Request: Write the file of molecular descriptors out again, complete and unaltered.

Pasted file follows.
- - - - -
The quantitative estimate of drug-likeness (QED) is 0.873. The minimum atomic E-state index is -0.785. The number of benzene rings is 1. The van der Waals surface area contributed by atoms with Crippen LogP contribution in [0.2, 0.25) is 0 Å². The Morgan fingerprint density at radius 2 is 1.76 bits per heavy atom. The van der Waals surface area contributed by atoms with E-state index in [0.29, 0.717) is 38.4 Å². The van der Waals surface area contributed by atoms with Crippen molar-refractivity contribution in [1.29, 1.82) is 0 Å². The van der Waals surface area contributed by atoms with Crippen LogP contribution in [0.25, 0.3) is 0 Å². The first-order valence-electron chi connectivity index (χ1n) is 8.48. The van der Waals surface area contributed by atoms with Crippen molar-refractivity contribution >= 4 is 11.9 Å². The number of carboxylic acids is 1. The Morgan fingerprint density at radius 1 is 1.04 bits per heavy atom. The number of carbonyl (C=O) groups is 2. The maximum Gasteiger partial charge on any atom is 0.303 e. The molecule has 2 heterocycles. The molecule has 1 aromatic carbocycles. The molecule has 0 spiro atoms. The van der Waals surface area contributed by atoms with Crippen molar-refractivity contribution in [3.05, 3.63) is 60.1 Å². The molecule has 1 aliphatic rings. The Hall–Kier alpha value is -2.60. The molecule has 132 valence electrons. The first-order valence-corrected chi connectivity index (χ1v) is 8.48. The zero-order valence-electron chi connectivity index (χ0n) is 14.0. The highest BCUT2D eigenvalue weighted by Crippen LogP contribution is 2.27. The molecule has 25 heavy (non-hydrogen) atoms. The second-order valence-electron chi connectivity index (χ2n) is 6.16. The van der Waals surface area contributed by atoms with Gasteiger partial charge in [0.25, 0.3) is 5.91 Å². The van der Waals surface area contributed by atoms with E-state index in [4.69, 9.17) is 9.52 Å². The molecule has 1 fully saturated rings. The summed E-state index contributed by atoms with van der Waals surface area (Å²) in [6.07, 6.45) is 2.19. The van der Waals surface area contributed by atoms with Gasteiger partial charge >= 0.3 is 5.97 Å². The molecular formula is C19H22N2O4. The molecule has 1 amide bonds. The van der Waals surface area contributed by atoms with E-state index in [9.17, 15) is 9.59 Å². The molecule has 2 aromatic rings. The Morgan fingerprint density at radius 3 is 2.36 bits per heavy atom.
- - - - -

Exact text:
The quantitative estimate of drug-likeness (QED) is 0.873. The minimum atomic E-state index is -0.785. The number of benzene rings is 1. The van der Waals surface area contributed by atoms with Crippen LogP contribution in [0.2, 0.25) is 0 Å². The Morgan fingerprint density at radius 2 is 1.76 bits per heavy atom. The van der Waals surface area contributed by atoms with E-state index in [0.29, 0.717) is 38.4 Å². The van der Waals surface area contributed by atoms with Crippen molar-refractivity contribution in [1.29, 1.82) is 0 Å². The van der Waals surface area contributed by atoms with Crippen LogP contribution in [0.25, 0.3) is 0 Å². The first-order valence-electron chi connectivity index (χ1n) is 8.48. The van der Waals surface area contributed by atoms with Crippen molar-refractivity contribution >= 4 is 11.9 Å². The number of carboxylic acids is 1. The Morgan fingerprint density at radius 1 is 1.04 bits per heavy atom. The number of carbonyl (C=O) groups is 2. The maximum Gasteiger partial charge on any atom is 0.303 e. The molecule has 2 heterocycles. The molecule has 1 aromatic carbocycles. The molecule has 0 spiro atoms. The van der Waals surface area contributed by atoms with Crippen molar-refractivity contribution in [3.05, 3.63) is 60.1 Å². The molecule has 1 aliphatic rings. The Hall–Kier alpha value is -2.60. The molecule has 132 valence electrons. The first-order valence-corrected chi connectivity index (χ1v) is 8.48. The zero-order valence-electron chi connectivity index (χ0n) is 14.0. The highest BCUT2D eigenvalue weighted by Crippen LogP contribution is 2.27. The molecule has 25 heavy (non-hydrogen) atoms. The second-order valence-electron chi connectivity index (χ2n) is 6.16. The van der Waals surface area contributed by atoms with Gasteiger partial charge in [0.25, 0.3) is 5.91 Å². The van der Waals surface area contributed by atoms with E-state index in [4.69, 9.17) is 9.52 Å². The molecule has 1 fully saturated rings. The summed E-state index contributed by atoms with van der Waals surface area (Å²) in [6.07, 6.45) is 2.19. The van der Waals surface area contributed by atoms with Gasteiger partial charge >= 0.3 is 5.97 Å². The molecular formula is C19H22N2O4. The molecule has 1 amide bonds. The van der Waals surface area contributed by atoms with E-state index in [9.17, 15) is 9.59 Å². The molecule has 2 aromatic rings. The Morgan fingerprint density at radius 3 is 2.36 bits per heavy atom.